I've been in a reading slump here. I've begun four different books - one started well and though I lost interest I'm continuing with it, another from the library will go back after about 10 pages, two more that I tried and couldn't get on with. I don't know what it was, but finally I decided that perhaps I had too much on my mind to read fiction - which has happened to me in the past - does it ever happen to you? And I needed some nonfiction. Well, was I ever right, because I chose something I should have read years ago and is absolutely blowing my mind. More to come on that, but here are a few books I read before my slump:
Mothernight by Sarah Stovell - I knew I had to read this after Elaine and Karen's reviews a while back. The Book Depository finally had a copy and it became mine. Leila is seventeen years old and is returning to her father and stepmother's home for the first time since childhood. Leila was effectively banished after a terrible tragedy involving her infant brother. Leila returns home with Olivia, a boarding school friend with whom she has an intense relationship, and comes back in contact with Rosie, a childhood friend with whom she had a disturbing and uneven friendship with. Despite the setting of this novel, under the hot summer sun, I found this book to be wonderfully creepy, cold and disturbing. I loved reading the different character's points of view and how they manipulated one another. The tension in the story builds and secrets are uncovered slowly and carefully by the author. A terribly entertaining book and terrific cover as well.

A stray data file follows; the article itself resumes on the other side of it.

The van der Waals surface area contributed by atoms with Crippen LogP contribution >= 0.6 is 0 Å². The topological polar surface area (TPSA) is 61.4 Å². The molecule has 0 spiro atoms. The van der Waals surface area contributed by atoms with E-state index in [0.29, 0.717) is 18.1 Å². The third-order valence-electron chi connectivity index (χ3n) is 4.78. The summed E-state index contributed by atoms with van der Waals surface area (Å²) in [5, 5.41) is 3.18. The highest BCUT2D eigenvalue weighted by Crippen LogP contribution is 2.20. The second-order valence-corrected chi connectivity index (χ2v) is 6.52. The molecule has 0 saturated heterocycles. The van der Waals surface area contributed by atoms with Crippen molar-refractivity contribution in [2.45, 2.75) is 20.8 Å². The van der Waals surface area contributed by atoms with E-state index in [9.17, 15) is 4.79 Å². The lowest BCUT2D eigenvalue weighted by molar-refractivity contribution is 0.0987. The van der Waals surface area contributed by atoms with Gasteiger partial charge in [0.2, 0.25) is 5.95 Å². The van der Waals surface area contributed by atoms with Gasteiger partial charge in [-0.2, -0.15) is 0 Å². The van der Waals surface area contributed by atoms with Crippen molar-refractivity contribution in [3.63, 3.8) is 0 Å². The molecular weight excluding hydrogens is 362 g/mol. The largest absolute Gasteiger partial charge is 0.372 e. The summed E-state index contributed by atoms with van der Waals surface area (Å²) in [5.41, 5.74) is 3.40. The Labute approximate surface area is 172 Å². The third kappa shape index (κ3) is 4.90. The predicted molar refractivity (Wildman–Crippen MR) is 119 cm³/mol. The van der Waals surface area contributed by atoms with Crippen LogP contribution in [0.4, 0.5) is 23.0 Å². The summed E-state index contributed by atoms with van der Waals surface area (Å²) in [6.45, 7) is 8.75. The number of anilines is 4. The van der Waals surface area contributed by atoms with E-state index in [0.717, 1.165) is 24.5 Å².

The Dark Lantern by Gerri Brightwell - I had been interested in this book since I'd been browsing at Barnes and Noble, but when Danielle reviewed it I knew it was a must-read. This book is full of all the ingredients that make a great read for me: the upstairs/downstairs servant issues, filthy, foggy Victorian London, a host of people who are not what they seem, and a little bit of history, in this case, the study of anthropometry, the science of identifying criminals by body measurements. I enjoyed learning about anthropometry and its comparison with fingerprinting. The supporters argued that it was too difficult to catalog all the fingerprints and much easier to look up things by precise measurement.
Jane Wilbred takes a position as a maid in the Bentley's home and is soon swept up in the unusual goings-on of the household. Her mistress, who would rather her own secrets not be found out, uses Jane as a spy and sends her on mysterious errands. Jane cannot tell who can trust and who she cannot - it seems at times there is no one. This was another entertaining book with a satisfying conclusion.
Something I've been thinking about for a while is putting together a cookbook for myself. Besides my cookbooks, I have lots of pages of recipes that I use regularly and that float around my kitchen trying to get lost. I had thought about using Tastebook, but I'd have to type out all my recipes and what if I made a mistake? Now I'm thinking about buying a pretty binder and plastic page protectors and setting a book up this way. Any better ideas? Just cataloging them on the computer is not going to work because the computer is not in the kitchen and I need a hard copy.